Toe the line

I have this policy which has served me well so far, which “whatever there’s a long line for, do it”

Through this policy I’ve found my favorite black oil broth ramen by the University of Tokyo, Rotiboy (remember those, Bangkok peeps?), schoolgirl sushi (a dirt cheap and delicious sushi restaurant frequented entirely by schoolgirls) and numerous other wondrous things.

Today, however, this strategy went totally wrong!

I was walking past a beautiful Catholic monastery in Bangkok, when I heard this angelic choir music, and noticed that mass was being said. I’m not a practicing Catholic, but I was raised Catholic, like almost all French-Canadians. I don’t know what moved me to go inside, perhaps the beautiful church with windows opening onto palm trees and tropical flowers, the music, or the memory of my grandmother, recently passed away, who was a practicing Catholic and prayed often to Le P’tit Jesus, as we say.

There was a line, when I came in, and I thought people were taking communion, this being around Easter time. The prayer books were all in Thai, but I figured Catholicism is Catholicism. I did the sign of the cross with holy water (funny how the memory of that stuff never leaves you), and joined the line. I don’t think too closely about the doctrines and policy of the Catholic church, but I do like some of the stories,and I love the singing.

The ability to die, and live again, isn’t that miraculous?, I thought to myself as I lined up. Isn’t that a metaphor for our own lives, and all the deaths we go through: the death of love, of friendship, of jobs that we leaves, of things that end, and of the new beginnings that often come through those endings, I thought. I thought of my grandmother, and had to hold back my tears.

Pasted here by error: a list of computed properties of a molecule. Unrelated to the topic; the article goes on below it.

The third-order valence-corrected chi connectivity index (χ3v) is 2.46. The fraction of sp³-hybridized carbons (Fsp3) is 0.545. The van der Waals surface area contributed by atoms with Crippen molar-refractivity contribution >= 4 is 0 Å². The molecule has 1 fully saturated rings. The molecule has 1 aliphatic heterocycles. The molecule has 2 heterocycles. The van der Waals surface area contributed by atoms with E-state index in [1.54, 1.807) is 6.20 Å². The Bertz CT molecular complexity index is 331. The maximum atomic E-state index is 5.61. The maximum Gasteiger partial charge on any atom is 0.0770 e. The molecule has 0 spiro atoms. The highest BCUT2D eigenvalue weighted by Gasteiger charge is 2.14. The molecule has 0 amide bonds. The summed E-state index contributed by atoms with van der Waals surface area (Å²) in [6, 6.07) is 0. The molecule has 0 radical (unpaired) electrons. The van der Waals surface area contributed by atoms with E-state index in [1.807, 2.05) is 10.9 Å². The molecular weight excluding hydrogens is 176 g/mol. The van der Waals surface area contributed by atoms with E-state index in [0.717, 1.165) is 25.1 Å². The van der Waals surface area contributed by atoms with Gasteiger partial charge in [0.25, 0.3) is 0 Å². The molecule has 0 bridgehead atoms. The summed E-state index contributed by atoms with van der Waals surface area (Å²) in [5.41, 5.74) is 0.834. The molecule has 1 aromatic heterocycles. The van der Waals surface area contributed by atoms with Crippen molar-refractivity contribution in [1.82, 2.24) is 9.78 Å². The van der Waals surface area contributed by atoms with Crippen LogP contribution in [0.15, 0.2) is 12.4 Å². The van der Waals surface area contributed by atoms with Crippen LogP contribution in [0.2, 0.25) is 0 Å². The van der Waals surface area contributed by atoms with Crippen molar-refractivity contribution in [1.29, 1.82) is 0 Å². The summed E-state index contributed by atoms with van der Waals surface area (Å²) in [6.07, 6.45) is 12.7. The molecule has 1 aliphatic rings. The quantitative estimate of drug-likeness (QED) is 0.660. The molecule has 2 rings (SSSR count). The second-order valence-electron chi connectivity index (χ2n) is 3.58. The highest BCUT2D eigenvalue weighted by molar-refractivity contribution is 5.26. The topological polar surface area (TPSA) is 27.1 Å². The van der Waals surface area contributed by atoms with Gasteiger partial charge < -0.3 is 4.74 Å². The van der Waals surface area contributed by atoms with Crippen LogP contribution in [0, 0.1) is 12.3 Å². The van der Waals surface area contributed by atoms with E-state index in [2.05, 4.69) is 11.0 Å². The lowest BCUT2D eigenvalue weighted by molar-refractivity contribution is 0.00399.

It’s only when I got to the front of the line that I realized I had made a mistake. People weren’t taking communion, but they were kneeling down and kissing the feet of a small statue of Jesus on the cross! I had never seen this done in the church of my childhood, and this ritual was 1) unfamiliar to me and 2) not something I felt comfortable doing. But having made it to the front of the church, I felt like only a total jerkface would refuse to kiss Jesus at that point, so I did.

But I do feel like I’m going to check more carefully what’s at the front of the line from now on!

2 Responses to “Toe the line”


  1. 1 Jody April 3, 2010 at 5:05 pm

    I almost did this in Tokyo but I’m glad I asked a few people what the line was for – it was the new year’s sale of one of Harajuku’s large fashion outlets (Laforet.) Definitely not worth waiting 2 hours for šŸ™‚

  2. 2 julielavoie April 3, 2010 at 5:44 pm

    haha, i can totally see you rocking some harajuku! šŸ™‚


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A blog about culture and technology in South-East Asia.

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Giving presents to the facilitators!

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